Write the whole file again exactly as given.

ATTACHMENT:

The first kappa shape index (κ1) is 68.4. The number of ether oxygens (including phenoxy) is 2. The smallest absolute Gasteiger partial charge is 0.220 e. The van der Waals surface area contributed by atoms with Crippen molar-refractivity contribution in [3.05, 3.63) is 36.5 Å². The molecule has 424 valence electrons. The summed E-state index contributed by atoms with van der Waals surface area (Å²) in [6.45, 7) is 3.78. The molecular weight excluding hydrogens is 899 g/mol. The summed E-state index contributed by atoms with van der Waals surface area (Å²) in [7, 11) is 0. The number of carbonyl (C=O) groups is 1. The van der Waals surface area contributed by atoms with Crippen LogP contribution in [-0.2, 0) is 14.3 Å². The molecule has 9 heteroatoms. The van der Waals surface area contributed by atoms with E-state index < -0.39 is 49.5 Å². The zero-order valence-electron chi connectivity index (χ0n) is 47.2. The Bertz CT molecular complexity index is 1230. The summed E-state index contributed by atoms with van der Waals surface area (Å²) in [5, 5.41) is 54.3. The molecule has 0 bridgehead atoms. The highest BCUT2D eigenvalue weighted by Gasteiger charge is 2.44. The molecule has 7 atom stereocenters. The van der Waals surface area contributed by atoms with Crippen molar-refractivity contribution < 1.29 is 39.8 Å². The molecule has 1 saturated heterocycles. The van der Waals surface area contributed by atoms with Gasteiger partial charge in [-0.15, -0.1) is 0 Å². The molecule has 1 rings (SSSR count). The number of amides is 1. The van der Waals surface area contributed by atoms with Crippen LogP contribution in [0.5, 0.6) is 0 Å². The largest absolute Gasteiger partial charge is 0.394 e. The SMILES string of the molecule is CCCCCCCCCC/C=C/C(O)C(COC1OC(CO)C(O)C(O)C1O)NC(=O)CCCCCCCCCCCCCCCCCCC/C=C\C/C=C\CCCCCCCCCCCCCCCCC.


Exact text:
The first kappa shape index (κ1) is 68.4. The number of ether oxygens (including phenoxy) is 2. The smallest absolute Gasteiger partial charge is 0.220 e. The van der Waals surface area contributed by atoms with Crippen molar-refractivity contribution in [3.05, 3.63) is 36.5 Å². The molecule has 424 valence electrons. The summed E-state index contributed by atoms with van der Waals surface area (Å²) in [6.45, 7) is 3.78. The molecular weight excluding hydrogens is 899 g/mol. The summed E-state index contributed by atoms with van der Waals surface area (Å²) in [7, 11) is 0. The number of carbonyl (C=O) groups is 1. The van der Waals surface area contributed by atoms with Crippen LogP contribution in [-0.2, 0) is 14.3 Å². The molecule has 9 heteroatoms. The van der Waals surface area contributed by atoms with E-state index < -0.39 is 49.5 Å². The zero-order valence-electron chi connectivity index (χ0n) is 47.2. The Bertz CT molecular complexity index is 1230. The summed E-state index contributed by atoms with van der Waals surface area (Å²) in [5, 5.41) is 54.3. The molecule has 0 bridgehead atoms. The highest BCUT2D eigenvalue weighted by Gasteiger charge is 2.44. The molecule has 7 atom stereocenters. The van der Waals surface area contributed by atoms with Crippen molar-refractivity contribution < 1.29 is 39.8 Å². The molecule has 1 saturated heterocycles. The van der Waals surface area contributed by atoms with Gasteiger partial charge in [-0.15, -0.1) is 0 Å². The molecule has 1 rings (SSSR count). The number of amides is 1. The van der Waals surface area contributed by atoms with Crippen LogP contribution in [0.5, 0.6) is 0 Å². The largest absolute Gasteiger partial charge is 0.394 e. The SMILES string of the molecule is CCCCCCCCCC/C=C/C(O)C(COC1OC(CO)C(O)C(O)C1O)NC(=O)CCCCCCCCCCCCCCCCCCC/C=C\C/C=C\CCCCCCCCCCCCCCCCC.